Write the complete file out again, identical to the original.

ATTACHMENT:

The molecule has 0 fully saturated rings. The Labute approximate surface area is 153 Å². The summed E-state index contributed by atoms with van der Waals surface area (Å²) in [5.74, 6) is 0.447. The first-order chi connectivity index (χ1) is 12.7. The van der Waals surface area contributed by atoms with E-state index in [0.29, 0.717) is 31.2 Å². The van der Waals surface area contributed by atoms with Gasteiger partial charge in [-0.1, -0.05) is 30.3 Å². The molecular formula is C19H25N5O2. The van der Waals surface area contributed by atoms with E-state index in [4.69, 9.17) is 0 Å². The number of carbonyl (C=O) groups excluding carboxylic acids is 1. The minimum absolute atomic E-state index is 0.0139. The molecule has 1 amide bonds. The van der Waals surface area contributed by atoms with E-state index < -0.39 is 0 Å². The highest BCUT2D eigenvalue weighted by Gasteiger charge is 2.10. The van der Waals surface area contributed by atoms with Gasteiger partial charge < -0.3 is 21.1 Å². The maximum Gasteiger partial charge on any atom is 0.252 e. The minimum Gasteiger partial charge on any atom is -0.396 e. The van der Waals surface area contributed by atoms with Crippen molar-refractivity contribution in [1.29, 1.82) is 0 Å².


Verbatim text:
The molecule has 0 fully saturated rings. The Labute approximate surface area is 153 Å². The summed E-state index contributed by atoms with van der Waals surface area (Å²) in [5.74, 6) is 0.447. The first-order chi connectivity index (χ1) is 12.7. The van der Waals surface area contributed by atoms with E-state index in [0.29, 0.717) is 31.2 Å². The van der Waals surface area contributed by atoms with Gasteiger partial charge in [-0.1, -0.05) is 30.3 Å². The molecular formula is C19H25N5O2. The van der Waals surface area contributed by atoms with E-state index in [4.69, 9.17) is 0 Å². The number of carbonyl (C=O) groups excluding carboxylic acids is 1. The minimum absolute atomic E-state index is 0.0139. The molecule has 1 amide bonds. The van der Waals surface area contributed by atoms with E-state index < -0.39 is 0 Å². The highest BCUT2D eigenvalue weighted by Gasteiger charge is 2.10. The van der Waals surface area contributed by atoms with Gasteiger partial charge < -0.3 is 21.1 Å². The maximum Gasteiger partial charge on any atom is 0.252 e. The minimum Gasteiger partial charge on any atom is -0.396 e. The van der Waals surface area contributed by atoms with Crippen molar-refractivity contribution in [1.29, 1.82) is 0 Å².